Perhaps one of the controls most in need of a face-lift in OpenInsight is the Button (a.k.a PUSHBUTTON) control, and in this post we’ll take a look at some of the new features we’ve added to it for version 10.
Buttons in OpenInsight have always supported background images and version 10 is no different. However we’ve extended the number of image states from 6 to 10 to give you a few more options if you want to use them:
- <not used>
- Up with focus
- Down with Focus
- Hot with focus
- Default with focus
Of course you don’t have to supply all of these images – the system will attempt to pick the closest match based on the IMAGECOUNT supplied. Access to the image properties is exposed via the normal Image API with the exception of the IMAGENUMBER property which is managed automatically depending on the button state.
One of the biggest drawbacks with using buttons in previous versions of OpenInsight is that images have only ever been applied to the background as a whole. In order to create a button with an icon (or glyph, as we’ll refer to it henceforth) it has always been necessary to provide an image file with the entire button background drawn on it as well as the required glyph and text. This makes it very difficult to provide a solution that looks good across different color schemes and visual styles, and it also makes any sort of runtime customization problematic too.
For version 10 a new API has been added for buttons called the “Glyph API”. This allows you to specify an image for the button that is drawn on top of the normal background like so:
Classic-style button with glyph
XP-style button with glyph
Aero-style button with glyph
Windows 8-style button with glyph
It is exposed via the following properties:
- GLYPH (similar to the BITMAP or IMAGE property)
These properties are very similar to their counterparts in the normal Image API with the exception of the following Button-glyph specific ones:
This property specifies how the glyph is laid out in relation to the text, and can be one of the following values:
- “0” – Glyph to the left, text to the right
- “1” – Glyph to the top, text to the bottom
- “2” – Glyph to the right, text to the left
- “3” – Glyph to the bottom, text to the top.
Aero-style buttons showing glyph layouts
This property is simply the number of pixels between the glyph and the text.
Where’s the GLYPHNUMBER property?
Just as the Button Image API has no IMAGENUMBER property there is no corresponding GLYPHNUMBER property either – this is because you can provide more than one image for a glyph and the system will automatically select one for you based on the button state (just like with background images). These states are:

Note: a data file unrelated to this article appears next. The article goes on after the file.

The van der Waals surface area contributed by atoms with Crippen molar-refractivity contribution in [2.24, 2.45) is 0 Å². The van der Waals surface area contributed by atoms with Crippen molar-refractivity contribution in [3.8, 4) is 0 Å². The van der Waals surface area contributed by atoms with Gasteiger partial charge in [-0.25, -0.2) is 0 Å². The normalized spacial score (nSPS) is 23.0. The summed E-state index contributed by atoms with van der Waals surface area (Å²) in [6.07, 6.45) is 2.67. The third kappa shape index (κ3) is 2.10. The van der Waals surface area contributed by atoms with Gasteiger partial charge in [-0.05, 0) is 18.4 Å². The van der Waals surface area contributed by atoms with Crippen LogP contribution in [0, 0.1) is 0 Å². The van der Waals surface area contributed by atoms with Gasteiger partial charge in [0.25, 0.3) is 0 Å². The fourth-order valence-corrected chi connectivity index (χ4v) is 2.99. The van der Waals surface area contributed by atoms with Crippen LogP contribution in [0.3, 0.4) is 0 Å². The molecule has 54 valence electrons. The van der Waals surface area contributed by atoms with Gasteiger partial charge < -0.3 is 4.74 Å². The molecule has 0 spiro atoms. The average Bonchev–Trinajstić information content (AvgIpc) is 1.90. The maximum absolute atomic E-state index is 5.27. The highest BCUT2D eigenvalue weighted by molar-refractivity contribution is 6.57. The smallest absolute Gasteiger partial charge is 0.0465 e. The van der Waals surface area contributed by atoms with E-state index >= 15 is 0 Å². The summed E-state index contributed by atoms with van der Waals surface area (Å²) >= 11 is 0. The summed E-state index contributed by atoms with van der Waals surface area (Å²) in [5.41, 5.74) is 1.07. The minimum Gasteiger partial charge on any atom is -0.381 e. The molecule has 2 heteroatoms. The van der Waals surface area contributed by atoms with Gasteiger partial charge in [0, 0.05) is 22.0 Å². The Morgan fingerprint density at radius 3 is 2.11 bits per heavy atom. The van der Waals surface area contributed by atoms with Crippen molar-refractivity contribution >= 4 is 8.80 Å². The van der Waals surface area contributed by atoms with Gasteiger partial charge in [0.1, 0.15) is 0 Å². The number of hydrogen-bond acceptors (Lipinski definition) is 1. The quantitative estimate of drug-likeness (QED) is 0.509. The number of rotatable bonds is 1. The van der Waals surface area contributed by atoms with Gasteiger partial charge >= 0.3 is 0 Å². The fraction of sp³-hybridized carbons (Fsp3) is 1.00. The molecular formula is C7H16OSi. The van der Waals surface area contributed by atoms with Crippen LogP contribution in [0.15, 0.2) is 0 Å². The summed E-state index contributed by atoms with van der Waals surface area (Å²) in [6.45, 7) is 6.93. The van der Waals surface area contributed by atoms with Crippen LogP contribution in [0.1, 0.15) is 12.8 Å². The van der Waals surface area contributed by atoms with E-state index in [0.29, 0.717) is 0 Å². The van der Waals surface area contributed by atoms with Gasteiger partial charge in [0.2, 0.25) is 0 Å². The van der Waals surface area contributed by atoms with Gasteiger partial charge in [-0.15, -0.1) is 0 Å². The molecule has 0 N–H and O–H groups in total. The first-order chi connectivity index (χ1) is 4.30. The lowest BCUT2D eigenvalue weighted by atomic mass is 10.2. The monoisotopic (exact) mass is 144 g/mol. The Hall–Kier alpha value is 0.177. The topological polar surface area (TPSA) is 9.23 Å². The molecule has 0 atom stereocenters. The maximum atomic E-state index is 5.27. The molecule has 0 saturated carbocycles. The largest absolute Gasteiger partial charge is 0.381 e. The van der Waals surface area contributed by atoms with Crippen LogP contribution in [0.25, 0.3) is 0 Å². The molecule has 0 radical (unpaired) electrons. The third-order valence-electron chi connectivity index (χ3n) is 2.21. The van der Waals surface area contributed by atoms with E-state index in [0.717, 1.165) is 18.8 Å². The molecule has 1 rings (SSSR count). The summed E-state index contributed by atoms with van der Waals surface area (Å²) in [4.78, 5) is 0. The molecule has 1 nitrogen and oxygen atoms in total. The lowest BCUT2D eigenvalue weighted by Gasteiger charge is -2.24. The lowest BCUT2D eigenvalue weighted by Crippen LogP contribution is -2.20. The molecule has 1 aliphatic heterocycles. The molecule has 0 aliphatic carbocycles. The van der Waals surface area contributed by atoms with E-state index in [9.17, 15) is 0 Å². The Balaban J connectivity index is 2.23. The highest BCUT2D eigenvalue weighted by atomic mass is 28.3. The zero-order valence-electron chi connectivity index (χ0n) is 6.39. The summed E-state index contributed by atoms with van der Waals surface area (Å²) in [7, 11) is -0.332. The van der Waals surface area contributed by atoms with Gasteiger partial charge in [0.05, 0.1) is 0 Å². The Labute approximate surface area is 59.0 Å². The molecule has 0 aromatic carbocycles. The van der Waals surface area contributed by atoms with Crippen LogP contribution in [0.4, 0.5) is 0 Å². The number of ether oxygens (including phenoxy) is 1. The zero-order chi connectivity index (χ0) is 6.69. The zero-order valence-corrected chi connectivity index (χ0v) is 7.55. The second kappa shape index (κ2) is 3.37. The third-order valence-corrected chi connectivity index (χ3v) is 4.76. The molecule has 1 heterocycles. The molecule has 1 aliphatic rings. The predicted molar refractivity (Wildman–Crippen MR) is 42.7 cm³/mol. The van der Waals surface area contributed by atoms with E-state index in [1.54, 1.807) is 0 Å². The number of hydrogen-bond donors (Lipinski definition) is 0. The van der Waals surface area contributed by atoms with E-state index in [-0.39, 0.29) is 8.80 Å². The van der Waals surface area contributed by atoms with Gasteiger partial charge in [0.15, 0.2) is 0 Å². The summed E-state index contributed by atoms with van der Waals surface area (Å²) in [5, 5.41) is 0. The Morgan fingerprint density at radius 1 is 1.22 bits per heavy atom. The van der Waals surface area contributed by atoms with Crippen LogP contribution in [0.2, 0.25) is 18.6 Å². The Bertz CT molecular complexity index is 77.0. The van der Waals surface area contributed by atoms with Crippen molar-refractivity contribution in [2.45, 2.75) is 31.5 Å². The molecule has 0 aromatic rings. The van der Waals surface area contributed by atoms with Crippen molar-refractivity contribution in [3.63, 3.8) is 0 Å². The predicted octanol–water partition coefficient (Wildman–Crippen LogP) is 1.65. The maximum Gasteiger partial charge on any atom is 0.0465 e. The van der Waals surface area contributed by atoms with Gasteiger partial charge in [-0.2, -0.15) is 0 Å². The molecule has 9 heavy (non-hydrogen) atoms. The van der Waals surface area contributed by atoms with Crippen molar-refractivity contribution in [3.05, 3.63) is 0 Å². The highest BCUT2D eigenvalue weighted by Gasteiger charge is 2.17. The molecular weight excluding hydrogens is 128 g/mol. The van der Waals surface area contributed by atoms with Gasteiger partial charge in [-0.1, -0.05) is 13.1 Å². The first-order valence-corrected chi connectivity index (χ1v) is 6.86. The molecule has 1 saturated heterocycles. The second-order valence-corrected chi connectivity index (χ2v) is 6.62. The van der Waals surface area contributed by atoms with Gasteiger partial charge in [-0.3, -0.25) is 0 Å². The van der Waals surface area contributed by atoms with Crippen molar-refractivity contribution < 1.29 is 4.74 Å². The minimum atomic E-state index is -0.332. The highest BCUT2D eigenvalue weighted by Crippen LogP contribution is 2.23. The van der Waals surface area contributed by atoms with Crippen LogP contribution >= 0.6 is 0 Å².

- Button up
- Button down
- Button disabled
- Button hot
- Button default
Note that if you don’t supply a disabled Glyph image and you disable the button the system will draw a grayed version of the glyph for you:
Aero-style buttons with system-drawn disabled glyph
Flat “toolbar” style buttons are supported by the boolean FLAT property. I.e. the actual background is not painted until the mouse is moved over the button.
Aero-style flat button
Aero-style flat buttons with 50% translucency
The button BACKCOLOR property fully supports custom colors and generates a set of matching 3D highlight and shadow colors to use when rendering.
XP-style button with red BACKCOLOR
The FORECOLOR property also makes a welcome return and is now respected regardless of the visual style in use.
Aero-style button with red FORECOLOR
Extended mouse support
Like the updated Label control the Button now supports the following new properties when the button is in the “hot” state (i.e. the mouse is moving over it):
It also supports the new MOUSEOVER event so you can easily track mouse movements without having to resort to using WINMSG events.
Text Alignment and position
A TEXTORIGIN property is provided that allows you to specify the exact XY position that you wish the text to be drawn at in a similar manner to the GLYPHORIGIN property. Horizontal text alignment is also supported by the TEXTALIGN property.
(Disclaimer: This article is based on preliminary information and may be subject to change in the final release version of OpenInsight 10).